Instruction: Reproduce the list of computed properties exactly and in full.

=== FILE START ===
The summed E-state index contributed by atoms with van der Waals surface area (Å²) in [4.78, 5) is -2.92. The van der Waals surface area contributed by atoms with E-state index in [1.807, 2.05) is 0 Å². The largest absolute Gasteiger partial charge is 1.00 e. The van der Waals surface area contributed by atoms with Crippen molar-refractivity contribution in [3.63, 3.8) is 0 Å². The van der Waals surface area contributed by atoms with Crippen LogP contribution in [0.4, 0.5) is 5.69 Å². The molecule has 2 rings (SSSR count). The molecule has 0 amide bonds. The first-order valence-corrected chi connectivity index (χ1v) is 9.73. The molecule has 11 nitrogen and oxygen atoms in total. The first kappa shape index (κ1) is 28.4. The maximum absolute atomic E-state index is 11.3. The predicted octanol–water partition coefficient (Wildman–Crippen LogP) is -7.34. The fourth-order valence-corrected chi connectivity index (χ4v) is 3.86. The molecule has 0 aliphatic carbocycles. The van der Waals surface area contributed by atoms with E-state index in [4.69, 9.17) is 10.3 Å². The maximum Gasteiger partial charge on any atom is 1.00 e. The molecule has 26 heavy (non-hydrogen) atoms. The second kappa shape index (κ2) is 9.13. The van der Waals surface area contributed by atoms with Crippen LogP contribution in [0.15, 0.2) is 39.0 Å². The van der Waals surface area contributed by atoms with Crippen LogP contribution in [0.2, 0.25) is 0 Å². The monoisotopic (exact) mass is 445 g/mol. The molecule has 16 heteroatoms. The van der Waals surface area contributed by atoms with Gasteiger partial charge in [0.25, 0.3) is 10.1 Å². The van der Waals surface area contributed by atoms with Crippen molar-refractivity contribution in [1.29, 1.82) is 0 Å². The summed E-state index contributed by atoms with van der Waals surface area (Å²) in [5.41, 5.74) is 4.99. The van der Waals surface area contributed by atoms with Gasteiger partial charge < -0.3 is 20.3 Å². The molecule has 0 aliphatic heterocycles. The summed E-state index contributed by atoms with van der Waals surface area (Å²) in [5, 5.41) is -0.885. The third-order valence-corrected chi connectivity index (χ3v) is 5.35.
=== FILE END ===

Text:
The summed E-state index contributed by atoms with van der Waals surface area (Å²) in [4.78, 5) is -2.92. The van der Waals surface area contributed by atoms with E-state index in [1.807, 2.05) is 0 Å². The largest absolute Gasteiger partial charge is 1.00 e. The van der Waals surface area contributed by atoms with Crippen molar-refractivity contribution in [3.63, 3.8) is 0 Å². The van der Waals surface area contributed by atoms with Crippen LogP contribution in [0.4, 0.5) is 5.69 Å². The molecule has 2 rings (SSSR count). The molecule has 0 amide bonds. The first-order valence-corrected chi connectivity index (χ1v) is 9.73. The molecule has 11 nitrogen and oxygen atoms in total. The first kappa shape index (κ1) is 28.4. The maximum absolute atomic E-state index is 11.3. The predicted octanol–water partition coefficient (Wildman–Crippen LogP) is -7.34. The fourth-order valence-corrected chi connectivity index (χ4v) is 3.86. The molecule has 0 aliphatic carbocycles. The van der Waals surface area contributed by atoms with E-state index in [4.69, 9.17) is 10.3 Å². The maximum Gasteiger partial charge on any atom is 1.00 e. The molecule has 26 heavy (non-hydrogen) atoms. The second kappa shape index (κ2) is 9.13. The van der Waals surface area contributed by atoms with Crippen LogP contribution in [0.15, 0.2) is 39.0 Å². The van der Waals surface area contributed by atoms with Crippen LogP contribution in [0.2, 0.25) is 0 Å². The monoisotopic (exact) mass is 445 g/mol. The molecule has 16 heteroatoms. The van der Waals surface area contributed by atoms with Gasteiger partial charge in [0.25, 0.3) is 10.1 Å². The van der Waals surface area contributed by atoms with Crippen molar-refractivity contribution in [1.29, 1.82) is 0 Å². The summed E-state index contributed by atoms with van der Waals surface area (Å²) in [5.41, 5.74) is 4.99. The van der Waals surface area contributed by atoms with Gasteiger partial charge < -0.3 is 20.3 Å². The molecule has 0 aliphatic heterocycles. The summed E-state index contributed by atoms with van der Waals surface area (Å²) in [5, 5.41) is -0.885. The third-order valence-corrected chi connectivity index (χ3v) is 5.35.